– Brilliant we will put all the link here in the show notes and John I know you also have a podcast that you started recently. Tell us a bit more about your podcast before we wrap up. Well I was racking my brains to think of a podcast because I know podcasts are important and I like talking and stuff and I thought of loads of things, really serious things about coaching and all this. What’s me? What’s truly me and I really care about the language of songs. Now if anybody’s interested, that’s great. If they’re not, that’s okay too but that’s what I had to do. I love talking about songs, the language behind songs, interviewing other songwriters, maybe playing on my own stuff just a little snippets of it and that’s authentic. Whether it’s a great big world changing thing, I don’t have no idea but it’s authentic seeing that people are engaging with that now and it’s great to see that and that’s the Facebook group, the language of songs.
– And people can also go on anchor and find also anchor on iTunes the different, the podcast which is the language of song. Guys make sure that you subscribe to that podcast. I really highly recommend it particularly if you are in this particular niche and do you like to understand the language beyond songs then make sure that you follow John. One more question before we wrap up John. You are one of our lifetime members and we’re doing this interview to showcase our lifetime members because they’re doing incredible work here in the UK, all over the world and we want to make sure that people get exposure that they deserve for the incredible work that they do. So when you made the decision to become a lifetime member, what made you make the decision to join GTEX?
– Well I’ve attended the three-day training and I did the calls with you and other people as well and my problem has always been with the internet that you get webinars you get in trainings quite expensive ones very often but I can’t engage with this just online or webinars and I knew that GTEX was doing so much public speaking anyway because you do a lot yourself and it’s about public speaking, it’s about meeting people. It exists in the world and you will meet people, you’ll have a family and have a community. So that sold me. That interested me highly and from then on it was low of lifetime membership. I’m going to be able to go to all this stuff. Yeah there’s a bit of a no-brainer so those two things, being able to engage with real people and have a lifetime membership not yet another expensive programme.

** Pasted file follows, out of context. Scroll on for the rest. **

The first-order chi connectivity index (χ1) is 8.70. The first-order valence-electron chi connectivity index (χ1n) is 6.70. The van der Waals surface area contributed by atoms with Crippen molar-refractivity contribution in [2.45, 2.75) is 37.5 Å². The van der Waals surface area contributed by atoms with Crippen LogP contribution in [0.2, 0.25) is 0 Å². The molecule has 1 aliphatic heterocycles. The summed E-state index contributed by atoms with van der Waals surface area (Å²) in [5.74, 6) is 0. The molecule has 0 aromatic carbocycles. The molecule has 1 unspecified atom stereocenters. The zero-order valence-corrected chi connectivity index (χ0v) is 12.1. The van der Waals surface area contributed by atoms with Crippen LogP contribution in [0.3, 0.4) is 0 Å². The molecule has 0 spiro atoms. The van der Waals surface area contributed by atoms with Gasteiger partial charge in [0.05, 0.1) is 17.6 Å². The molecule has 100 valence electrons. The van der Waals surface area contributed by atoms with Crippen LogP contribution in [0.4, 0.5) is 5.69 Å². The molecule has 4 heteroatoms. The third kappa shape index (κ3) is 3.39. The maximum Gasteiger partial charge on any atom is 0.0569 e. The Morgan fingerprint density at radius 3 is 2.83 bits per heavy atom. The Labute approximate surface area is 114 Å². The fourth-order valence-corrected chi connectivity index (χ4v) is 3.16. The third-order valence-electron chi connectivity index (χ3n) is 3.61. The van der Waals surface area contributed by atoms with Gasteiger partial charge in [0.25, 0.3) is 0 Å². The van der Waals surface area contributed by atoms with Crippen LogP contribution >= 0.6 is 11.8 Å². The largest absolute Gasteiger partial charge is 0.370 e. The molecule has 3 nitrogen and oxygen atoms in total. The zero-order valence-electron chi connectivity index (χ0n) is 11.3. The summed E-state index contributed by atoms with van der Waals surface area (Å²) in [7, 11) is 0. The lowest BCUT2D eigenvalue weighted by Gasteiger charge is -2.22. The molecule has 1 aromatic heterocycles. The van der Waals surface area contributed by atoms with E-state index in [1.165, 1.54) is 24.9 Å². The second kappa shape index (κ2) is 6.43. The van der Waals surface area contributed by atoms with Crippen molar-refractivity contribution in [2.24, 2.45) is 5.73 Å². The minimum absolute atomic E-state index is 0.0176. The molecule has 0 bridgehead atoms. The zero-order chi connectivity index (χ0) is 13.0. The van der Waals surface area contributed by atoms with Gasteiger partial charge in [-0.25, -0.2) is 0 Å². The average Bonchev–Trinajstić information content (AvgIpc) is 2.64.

– One other expensive programme and another expensive programme and so on. Alright thanks for sharing John. Really appreciate and guys that your listening, if you scroll down here in the show notes there is a link where you can apply for a call and you will talk with one of our business coaches to see if their lifetime membership is for you and you are right fit for the lifetime membership then you can join this incredible community and we send support you in exploding your expert business. John one final thought and one final word for everyone who is listening right now.
– Well a little quote that I mentioned which I put in the book revolution is the turning of a wheel pure and simple and because I just say the book title is, Let Me Do That Too. How mainstream technique coaching techniques of revolutionised mental health. Well my idea of a revolution isn’t some wow thing kind of transforms you overnight. It is about this turning of a wheel bit by bit, things change bit by bit. They change completely and that’s what revolution is to me.
– And let’s make a revolution. Let’s make a revolution together one step at a time and so guys if you’re listening make sure that you join John Vanek in his cause because definitely is something that in the public sector in the mental health sector, even in the private sector is going to change because things are working but can work better and right now we know what to do different and we know what can be done to in particular help in a deeper way people instead of just giving them pill and that’s it. And this is what John is about and also we’re going to put the link in the show notes when the book is going to be ready which is going to be launched soon. So which is called the Let Me Do That Too. Connect with John. There is the email address which is Vaneklifecoach@gmail.com contact John so even if you want as well a pdf version of the book and you want to start reading it because I highly highly highly recommend it. John thank you very much for this interview. It’s been a pleasure spending these 30 minutes together.
– Thank you very much.
– You’re welcome and thank you very much for listening ladies and gentlemen. If you haven’t subscribed yet to the show, what the heck are you waiting for? Subscribe right now and make sure you leave us a five-star review so then we can spread the word even farther and in particular more people can connect with these incredible people like John and the other guests that we have here on our show. So subscribe, give us a five-star review. Until next episode which is going to be released on Friday, then remember that together we grow exponentially. Ciao.